Two publications of Adolphe Ganot, a French scientist, were among those translated into various languages. Until the early twentieth century, universities in Europe and the United States used popular textbooks. As a result, Clément’s calorie became a part of the English language.
The National Bureau of Standards in the United States designed this steam calorimeter in 1937 to quantify the output of steam power equipment. The instrument’s front has been hacked away to reveal its layers. The National Bureau of Standards in the United States designed this steam calorimeter in 1937 to quantify the output of steam power equipment. The instrument’s front has been hacked away to reveal its layers.
However, another definition of the calorie was circulating at the same time. In 1852, French chemist Pierre Favre and physicist Johann Silbermann defined a calorie as the amount of energy required to increase the temperature of one gram of water by one degree Celsius — a 1,000-fold difference in scale! Favre and Silbermann’s definition was largely accepted by German scientists.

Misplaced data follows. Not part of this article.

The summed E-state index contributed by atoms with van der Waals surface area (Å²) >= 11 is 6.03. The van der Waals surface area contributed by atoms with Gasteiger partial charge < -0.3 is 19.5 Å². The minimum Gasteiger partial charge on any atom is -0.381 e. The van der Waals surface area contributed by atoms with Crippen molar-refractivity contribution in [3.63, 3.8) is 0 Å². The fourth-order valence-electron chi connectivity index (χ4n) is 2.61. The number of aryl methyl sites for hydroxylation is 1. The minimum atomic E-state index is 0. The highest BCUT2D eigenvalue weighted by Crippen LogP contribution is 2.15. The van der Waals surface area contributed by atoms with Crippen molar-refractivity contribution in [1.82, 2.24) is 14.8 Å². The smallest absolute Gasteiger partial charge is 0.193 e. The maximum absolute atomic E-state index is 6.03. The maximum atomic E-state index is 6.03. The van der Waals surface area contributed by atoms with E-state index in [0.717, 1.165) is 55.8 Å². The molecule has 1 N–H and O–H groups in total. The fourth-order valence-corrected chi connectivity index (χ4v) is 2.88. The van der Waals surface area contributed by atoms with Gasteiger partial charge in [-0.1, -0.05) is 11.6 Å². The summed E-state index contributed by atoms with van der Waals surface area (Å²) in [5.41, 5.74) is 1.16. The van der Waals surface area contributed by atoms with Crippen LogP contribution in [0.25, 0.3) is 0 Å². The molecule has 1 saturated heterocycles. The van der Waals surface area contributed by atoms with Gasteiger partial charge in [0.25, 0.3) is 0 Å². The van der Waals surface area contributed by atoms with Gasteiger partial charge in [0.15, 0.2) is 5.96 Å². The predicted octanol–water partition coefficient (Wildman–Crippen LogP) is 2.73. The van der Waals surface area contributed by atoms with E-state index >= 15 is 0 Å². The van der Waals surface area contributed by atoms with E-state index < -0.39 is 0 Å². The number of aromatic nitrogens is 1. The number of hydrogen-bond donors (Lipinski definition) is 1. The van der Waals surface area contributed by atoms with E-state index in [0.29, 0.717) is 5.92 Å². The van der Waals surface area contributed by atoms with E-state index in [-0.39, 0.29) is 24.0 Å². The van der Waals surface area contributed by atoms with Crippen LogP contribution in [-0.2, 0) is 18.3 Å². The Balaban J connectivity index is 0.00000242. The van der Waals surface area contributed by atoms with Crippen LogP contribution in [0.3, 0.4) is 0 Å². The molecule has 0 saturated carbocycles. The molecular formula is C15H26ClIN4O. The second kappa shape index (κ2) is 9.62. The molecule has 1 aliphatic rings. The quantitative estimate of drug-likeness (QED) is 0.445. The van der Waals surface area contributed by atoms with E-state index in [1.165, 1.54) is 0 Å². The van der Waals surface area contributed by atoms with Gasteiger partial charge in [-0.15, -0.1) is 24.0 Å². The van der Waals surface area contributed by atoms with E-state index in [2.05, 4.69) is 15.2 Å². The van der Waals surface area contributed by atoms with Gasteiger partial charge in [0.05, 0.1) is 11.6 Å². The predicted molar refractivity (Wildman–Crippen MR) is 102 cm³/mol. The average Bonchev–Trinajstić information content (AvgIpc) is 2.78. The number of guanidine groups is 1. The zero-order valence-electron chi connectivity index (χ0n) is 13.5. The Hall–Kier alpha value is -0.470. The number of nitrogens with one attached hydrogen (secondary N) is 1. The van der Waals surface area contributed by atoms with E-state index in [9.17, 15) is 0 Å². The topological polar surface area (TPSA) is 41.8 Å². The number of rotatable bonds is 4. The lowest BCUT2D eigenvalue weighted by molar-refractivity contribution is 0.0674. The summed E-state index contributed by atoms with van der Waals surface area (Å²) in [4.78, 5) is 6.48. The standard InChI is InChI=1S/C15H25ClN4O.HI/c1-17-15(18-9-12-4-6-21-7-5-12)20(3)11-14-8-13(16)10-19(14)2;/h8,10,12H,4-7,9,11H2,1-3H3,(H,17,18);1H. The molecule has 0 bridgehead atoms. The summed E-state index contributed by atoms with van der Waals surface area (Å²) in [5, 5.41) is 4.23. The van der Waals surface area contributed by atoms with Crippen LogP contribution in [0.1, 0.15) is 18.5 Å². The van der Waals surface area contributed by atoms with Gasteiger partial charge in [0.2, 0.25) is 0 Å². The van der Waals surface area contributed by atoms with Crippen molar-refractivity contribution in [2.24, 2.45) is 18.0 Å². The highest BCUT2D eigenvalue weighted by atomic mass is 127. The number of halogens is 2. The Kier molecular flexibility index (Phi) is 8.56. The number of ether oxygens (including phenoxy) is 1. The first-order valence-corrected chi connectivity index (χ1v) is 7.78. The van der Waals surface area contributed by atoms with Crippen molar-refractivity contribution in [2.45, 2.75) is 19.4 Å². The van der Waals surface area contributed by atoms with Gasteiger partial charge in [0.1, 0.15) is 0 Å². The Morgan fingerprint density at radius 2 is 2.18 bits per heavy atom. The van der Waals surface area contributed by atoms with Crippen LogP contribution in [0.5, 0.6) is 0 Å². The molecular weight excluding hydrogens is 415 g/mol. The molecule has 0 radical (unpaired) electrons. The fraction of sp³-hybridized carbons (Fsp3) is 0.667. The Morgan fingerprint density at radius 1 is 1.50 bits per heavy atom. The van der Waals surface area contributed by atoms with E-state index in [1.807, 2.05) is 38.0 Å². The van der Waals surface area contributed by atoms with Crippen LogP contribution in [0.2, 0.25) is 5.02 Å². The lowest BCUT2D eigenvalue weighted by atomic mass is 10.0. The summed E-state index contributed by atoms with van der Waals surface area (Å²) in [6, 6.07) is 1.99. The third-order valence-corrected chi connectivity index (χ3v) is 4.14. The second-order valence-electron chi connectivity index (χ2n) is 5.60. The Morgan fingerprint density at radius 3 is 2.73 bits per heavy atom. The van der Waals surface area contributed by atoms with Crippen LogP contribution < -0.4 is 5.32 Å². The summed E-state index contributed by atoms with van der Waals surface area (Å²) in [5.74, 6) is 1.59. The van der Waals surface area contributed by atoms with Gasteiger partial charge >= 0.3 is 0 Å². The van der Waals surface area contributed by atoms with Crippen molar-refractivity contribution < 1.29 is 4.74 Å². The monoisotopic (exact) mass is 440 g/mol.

The differing definitions of the calorie prompted French scientist Marcellin Berthelot to propose a distinction in the 1870s. According to Favre and Silbermann, a calorie (with a lowercase c) is a gram-calorie, and a calorie (capitalized) is a kilogram-calorie. The calorie was then dubbed the “little calorie,” and the Calorie was dubbed the “big calorie.” In his landmark work A Manual of Human Physiology, published in 1894, American physician Joseph Raymond recommended dubbing the enormous calorie the kilocalorie, but the term didn’t catch on until years later.
Meanwhile, the British Association for the Advancement of Science was developing a new energy unit called the joule. During his inaugural speech as chairman of the BAAS in 1882, William Siemens proposed the joule. “The discomfort of a unit so wholly arbitrary is sufficiently apparent to justify the introduction of one based on the electro-magnetic system,” Siemens stated, perplexed by the calorie. He defined a joule as the amount of energy dissipated as heat when a one-ampere electric current travels through a one-ohm resistance for one second.